Having the QB “Read” the defensive end on the zone allows him to essentially become an “extra blocker.”

By Jeff Schaum
Former Head Coach of Creekside High (Fla.)
Twitter: @GigiIclou

One of the reasons we went to this style of offense was due to the availability (or lack thereof) of offensive linemen. The other was that it spread the defense out and made the number of people in the box which had to be accounted for by the blockers somewhat predictable. And finally because we can have an option read on every running play, which requires our opponents to work on their option responsibilities prior to playing us.

Having the QB “Read” the defensive end on the zone allows him to essentially become an “extra blocker,” simply by his assignment. In other words, by “Reading” the defensive end that gives us seven people in the box offensively (5 linemen, 1 RB and 1 QB) that must be accounted for by the defense.

Concepts of Base Offense

Our Base Offense consists of five Runs: Zone, Dive Option, Dart Option, Counter and Shovel; and seven Pass Concepts: Hitch, Slant, Out, Smash, Sail, Mesh, and Shallow Series. Our base play is the Inside Zone Read (which we call either 23 IZ or 24 IZ); it is “coupled” with a Bubble/Slice Screen, making the play a “Triple Option.” The 23/24 Zone is the first play we install and must become completely competent in both in spring and fall practices.

Zone Read – Playing The Numbers

The Zone Read is considered by most shotgun spread offense coaches as the ‘bread and butter’ run play of the Spread Option Offensive System. What is it that makes the Zone Read play so effective?

  1. The quarterback accounts for the backside defensive end, which is normally the end-man on the line of scrimmage threat. By the QB being accountable for the backside-DE that allows the five offensive linemen to block the remaining five or six in the box.
  2. By having the QB count the ‘people’ in the box during the pre-snap phase it allows him to put the offense in a ‘mismatch’ situation and get the offense into favorable blocking angles.

 Thoughts on Counting the Box

We don’t teach our QB to count the box for any other reason other than to be able to “flip” the offensive play called from one side to the other. We are Spread No Huddle, so that counting the box is my job.

We’re a Spread team that primarily utilizes a four-wide receiver, one-back alignment (10 personnel). So we simply equate the numbers in the box as such:

  • 5 in the box = Run, Zone Read
  • 6 in the box = Pass or Option Read
  • 7 in the box = Pass and Screens

*When we use Three Wide (20 personnel) with two RB also where:

  • 6 in the box = Zone Read Lead
  • 7 in the box = True Triple (Dive) Option

Play Installation

  • ZONE READ

The first play we install in is the Inside Zone Read. The left defensive end is the quarterback’s responsibility. If the defense has six men in the box (we can either run or pass) that means that the five offensive linemen are responsible for the other five defenders. The POT has the B-gap defender or usually the PDE. The POG and Center are responsible for the A-gap defender, usually the DT and Mike LB. The Backside OG and OT are therefore responsible for the BDT and Will LB. The QB reads and is responsible for the Backside DE (see Diagram No. 2).

Versus a stunting defensive front, we keep things simple. Basically the POT blocks out on the PDE. The Right OG is responsible for the Playside B-gap; the Center is responsible for the Playside A-gap. The LG is responsible for the Backside A-gap, and the Left OT is responsible for the Backside B-gap. The QB still is responsible for the Backside DE.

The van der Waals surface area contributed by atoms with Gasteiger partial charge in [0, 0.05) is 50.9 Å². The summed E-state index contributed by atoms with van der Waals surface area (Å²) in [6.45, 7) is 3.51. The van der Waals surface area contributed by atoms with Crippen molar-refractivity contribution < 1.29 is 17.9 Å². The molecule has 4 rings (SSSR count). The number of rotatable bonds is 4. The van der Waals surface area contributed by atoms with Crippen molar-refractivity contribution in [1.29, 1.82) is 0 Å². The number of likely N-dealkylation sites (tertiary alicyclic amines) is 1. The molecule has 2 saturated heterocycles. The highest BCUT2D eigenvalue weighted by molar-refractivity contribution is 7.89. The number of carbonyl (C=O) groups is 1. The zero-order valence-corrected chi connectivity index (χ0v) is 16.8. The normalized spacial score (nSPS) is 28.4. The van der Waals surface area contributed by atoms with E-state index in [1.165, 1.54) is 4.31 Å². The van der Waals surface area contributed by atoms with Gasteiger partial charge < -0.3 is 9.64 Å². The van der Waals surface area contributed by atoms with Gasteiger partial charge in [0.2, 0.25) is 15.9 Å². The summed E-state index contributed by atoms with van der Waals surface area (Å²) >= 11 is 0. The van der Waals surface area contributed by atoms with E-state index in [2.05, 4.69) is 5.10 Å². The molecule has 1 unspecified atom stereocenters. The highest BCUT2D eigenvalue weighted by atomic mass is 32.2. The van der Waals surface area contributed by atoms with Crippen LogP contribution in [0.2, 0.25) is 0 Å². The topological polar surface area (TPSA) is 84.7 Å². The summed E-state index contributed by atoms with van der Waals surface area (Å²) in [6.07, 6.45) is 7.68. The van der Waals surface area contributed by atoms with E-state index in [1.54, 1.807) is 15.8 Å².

The quarterback has to decide whether to keep the ball or hand it off to the FB at the mesh point, while the defensive end responsible for backside contain has to make one of two decisions:

If the QB reads the DE crashing (decision 1), he keeps it, if the QB reads decision 2, the QB hands it off to the running back (and carries out the QB run fake), thus ‘cancelling out’ or blocking in effect the backside end.

Coupled or combined with the Zone Read Concept on this play we have tied into it a Bubble/Slice Screen Option, which without any Motion is our third part (Triple) of our Read Option concept.

2)         BUBBLE/SLICE

When we are in our 2X2 alignments (Queens-Gun) our reads are very simple, if the defense puts seven in the box, we throw; and if they put Five in the box we run. What if they put six in the box? Then we can either, Run 22 IZ or throw the Bubble/Slice. The QB looks over to the sideline and we signal in which we want him to do.

When in Queens-Gun, whether to Bubble or Slice depends on the coverage: versus 3-Deep (see Diagram No. 7) we will run the Bubble and versus 2-Deep (see Diagram No. 8) we will run the Slice.

Vs. Cover 3 (Single High Safety)

Versus the 3-Deep look we usually face “6-in-the-box,” and we can either run the zone or throw the bubble. Depending upon the OLBs alignment we will game plan weekly which option we will utilize.

Vs. Cover 2 (Double Safeties)

Versus a Cover 2 look we have a “7-yard rule,” if the flat defender isn’t declared by alignment that he is the flat defender the X-receiver makes a “ME” call and runs the Slice while the TB aggressively blocks the Cornerback.

If we align in our 3X1 set (Trips-Gun-Pro) our Order of Choices become: 1) Throw the “quick” to the single receiver side; 2) Throw the Bubble Screen to the three receiver side; 3) run the Zone.

Without motioning either inside receiver this is our version of the Triple Option.

Do you have a thought about this article that you would like to share? If you do, email managing editor Dan Guttenplan at dguttenplan@ae-engine.com. Tweet us @fnfcoaches.

 

About the author

Dan Guttenplan